So I was left to my own devices, to basically just wing it. Here's what I learned:
The last thing you'll need to worry about is packing up at the end of your picnic. Once again, having that sheet is a lifesaver. Aside from keeping everything relatively sand-free, you're less likely to forget something if everything has been kept contained on top of that sheet. Small things can get lost easily, especially after sunset, but if you've kept everything on the sheet, packing up is a piece of cake. Don't forget THREE garbage bags, too -- one for dirty dishes, one for garbage, and the third for linens and the sheet (see #5 below).
2. Sitting on the sand is highly overrated. Just because you're on a "picnic" doesn't mean you have to sit on the ground...especially if you're going to be eating things like seared foie gras or balancing water glasses, wine glasses, and everything else. We have a large portable camp table, which works perfectly for beach picnics. It's lightweight, goes together quickly, and allows us to eat the way we like to eat -- without spilling everything all over our laps. If you bring a table, don't forget to check the height of your chairs ahead of time...camp chairs can sink in the sand, so test the relative height of the table before you fill it with plates of food. You can always bury the table legs a bit, if necessary, but this is easier to do if there's nothing on it yet.
I also used acrylic juice glasses for candle holders. Though we were on a private beach and therefore not constrained by the no-fires rule, I really didn't want to mess with real candles because a) I had no idea how stable our table set up would be (and knowing me, I'd probably drop a pot on one, burn myself on it while trying to cook, etc.), and b) candles + being 10 feet from crashing waves in the evening = they'd never stay lit for more than a few seconds anyway. We have various forms of battery operated LED lights, which worked very well and gave us just the right amount of light and ambiance.
4. Skip the paper. Paper blows away -- so forego the paper napkins or paper towels in favor of large tea towels instead. Not only will they stay put, but remember, you're eating outside -- anything can happen. A large tea towel can be used as a hot pad/mitt, to clean up accidental splashes and spills, or just to cover your entire lap. Plus, no waste is a good thing, especially when you're carrying everything out yourself.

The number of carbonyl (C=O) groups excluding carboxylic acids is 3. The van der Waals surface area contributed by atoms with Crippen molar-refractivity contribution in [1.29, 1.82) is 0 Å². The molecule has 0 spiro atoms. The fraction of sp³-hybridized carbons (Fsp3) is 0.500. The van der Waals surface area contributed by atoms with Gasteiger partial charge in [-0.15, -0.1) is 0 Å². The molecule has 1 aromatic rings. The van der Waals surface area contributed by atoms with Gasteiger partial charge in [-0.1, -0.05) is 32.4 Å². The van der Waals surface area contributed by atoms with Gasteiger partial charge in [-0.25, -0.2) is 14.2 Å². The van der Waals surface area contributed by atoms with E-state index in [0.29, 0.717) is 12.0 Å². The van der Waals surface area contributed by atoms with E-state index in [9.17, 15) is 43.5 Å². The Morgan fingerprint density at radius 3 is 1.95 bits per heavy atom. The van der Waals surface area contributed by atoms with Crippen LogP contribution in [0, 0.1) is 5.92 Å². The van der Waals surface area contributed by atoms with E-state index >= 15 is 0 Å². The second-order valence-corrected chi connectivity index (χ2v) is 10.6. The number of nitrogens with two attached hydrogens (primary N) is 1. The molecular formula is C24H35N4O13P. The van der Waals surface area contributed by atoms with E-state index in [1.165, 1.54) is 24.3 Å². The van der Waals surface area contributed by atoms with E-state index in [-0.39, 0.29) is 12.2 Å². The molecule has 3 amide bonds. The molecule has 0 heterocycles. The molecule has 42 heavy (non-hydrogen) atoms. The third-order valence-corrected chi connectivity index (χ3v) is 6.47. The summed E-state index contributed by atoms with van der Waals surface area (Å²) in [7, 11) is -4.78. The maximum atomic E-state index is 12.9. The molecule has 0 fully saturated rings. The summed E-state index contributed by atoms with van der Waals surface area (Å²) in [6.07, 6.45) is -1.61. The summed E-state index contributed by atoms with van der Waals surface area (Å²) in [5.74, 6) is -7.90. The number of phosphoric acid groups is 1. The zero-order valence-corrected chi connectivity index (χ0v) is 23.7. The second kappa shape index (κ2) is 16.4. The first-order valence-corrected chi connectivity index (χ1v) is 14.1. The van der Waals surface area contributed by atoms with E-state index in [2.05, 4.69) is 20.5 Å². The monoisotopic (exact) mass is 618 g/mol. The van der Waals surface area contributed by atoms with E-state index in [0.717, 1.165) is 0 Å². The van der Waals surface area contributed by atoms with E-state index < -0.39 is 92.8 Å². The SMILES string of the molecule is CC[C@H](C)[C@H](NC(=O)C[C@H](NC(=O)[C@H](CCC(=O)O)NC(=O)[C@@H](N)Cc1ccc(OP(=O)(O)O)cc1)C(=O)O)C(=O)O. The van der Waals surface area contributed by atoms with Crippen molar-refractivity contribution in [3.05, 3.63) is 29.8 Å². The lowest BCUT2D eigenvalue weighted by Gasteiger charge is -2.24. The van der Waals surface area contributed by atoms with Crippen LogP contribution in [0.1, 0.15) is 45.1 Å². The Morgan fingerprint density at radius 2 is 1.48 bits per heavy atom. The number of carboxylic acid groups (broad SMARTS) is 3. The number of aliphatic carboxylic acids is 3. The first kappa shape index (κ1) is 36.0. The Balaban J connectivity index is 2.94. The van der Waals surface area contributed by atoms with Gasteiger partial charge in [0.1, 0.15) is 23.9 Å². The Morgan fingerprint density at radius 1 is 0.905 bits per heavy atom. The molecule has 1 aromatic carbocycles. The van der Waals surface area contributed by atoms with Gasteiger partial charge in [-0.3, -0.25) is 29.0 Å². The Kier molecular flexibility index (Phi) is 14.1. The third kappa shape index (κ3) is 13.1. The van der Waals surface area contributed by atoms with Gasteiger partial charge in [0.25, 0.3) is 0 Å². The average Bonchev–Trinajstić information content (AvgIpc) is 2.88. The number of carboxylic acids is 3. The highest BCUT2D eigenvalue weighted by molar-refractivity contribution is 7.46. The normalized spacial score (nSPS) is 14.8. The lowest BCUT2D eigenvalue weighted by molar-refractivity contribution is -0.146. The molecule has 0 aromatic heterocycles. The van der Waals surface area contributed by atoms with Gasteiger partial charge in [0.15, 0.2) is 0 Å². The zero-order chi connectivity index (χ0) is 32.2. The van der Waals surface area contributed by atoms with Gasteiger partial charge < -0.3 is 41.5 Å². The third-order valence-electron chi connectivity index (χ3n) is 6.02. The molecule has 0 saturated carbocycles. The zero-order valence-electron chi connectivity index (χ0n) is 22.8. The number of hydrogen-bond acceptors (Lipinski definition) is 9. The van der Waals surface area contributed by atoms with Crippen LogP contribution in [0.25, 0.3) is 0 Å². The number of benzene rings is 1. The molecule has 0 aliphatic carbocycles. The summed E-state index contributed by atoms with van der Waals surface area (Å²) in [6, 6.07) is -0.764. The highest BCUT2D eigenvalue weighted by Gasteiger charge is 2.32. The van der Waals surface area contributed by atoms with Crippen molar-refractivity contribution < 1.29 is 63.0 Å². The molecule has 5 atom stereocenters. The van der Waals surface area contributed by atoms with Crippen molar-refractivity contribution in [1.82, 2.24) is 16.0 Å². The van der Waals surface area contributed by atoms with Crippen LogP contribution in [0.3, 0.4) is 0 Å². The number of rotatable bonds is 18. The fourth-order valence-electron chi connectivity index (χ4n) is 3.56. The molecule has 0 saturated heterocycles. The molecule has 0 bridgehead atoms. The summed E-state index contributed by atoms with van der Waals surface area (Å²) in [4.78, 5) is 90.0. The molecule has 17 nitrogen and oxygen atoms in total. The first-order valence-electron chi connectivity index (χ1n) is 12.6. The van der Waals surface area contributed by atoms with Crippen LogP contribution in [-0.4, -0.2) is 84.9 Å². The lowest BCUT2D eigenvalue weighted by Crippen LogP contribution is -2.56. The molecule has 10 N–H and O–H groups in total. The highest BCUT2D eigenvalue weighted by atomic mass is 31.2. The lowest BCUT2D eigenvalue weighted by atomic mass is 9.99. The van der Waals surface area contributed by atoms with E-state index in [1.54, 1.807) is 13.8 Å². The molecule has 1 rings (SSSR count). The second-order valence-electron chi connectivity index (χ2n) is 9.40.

5. Take your time cleaning up. Not only do you NOT want to forget anything, but taking a few extra moments now will save you tons of time and hassle later. Scrape extra food off plates, stack, and store with empty used food storage containers and any other dirty dishes in one of the garbage bags you remembered to bring (see #1 above). Keep good leftovers separate from food waste; place all garbage in the second garbage bag you remembered to bring. After everything else is packed, place soiled linens on the sheet you brought, wrap it tightly, and place the entire bundle in the third bag you brought. Alternatively, if you're concerned about sand in your car (which you shouldn't be, if you kept everything on top of that sheet), place just the linens in bag #3, shake off that sheet, and keep it handy so it's easy to find when you reach your car. Now you have one bag of dishes that won't mess up anything else in your car, one bag of garbage which you can dispose of immediately, and one bag of laundry. Boom.
6. My don't forget list. Of course you'll remember the big things, like chairs, the table, the food, etc. I won't be so patronizing as 99% of the "Perfect Picnic Pins" you'll find on Pinterest that remind you to bring your cooler and your food with you -- really, duh. But here's my list of silly things that are often forgotten (read: things I've forgotten before, sometimes more than once):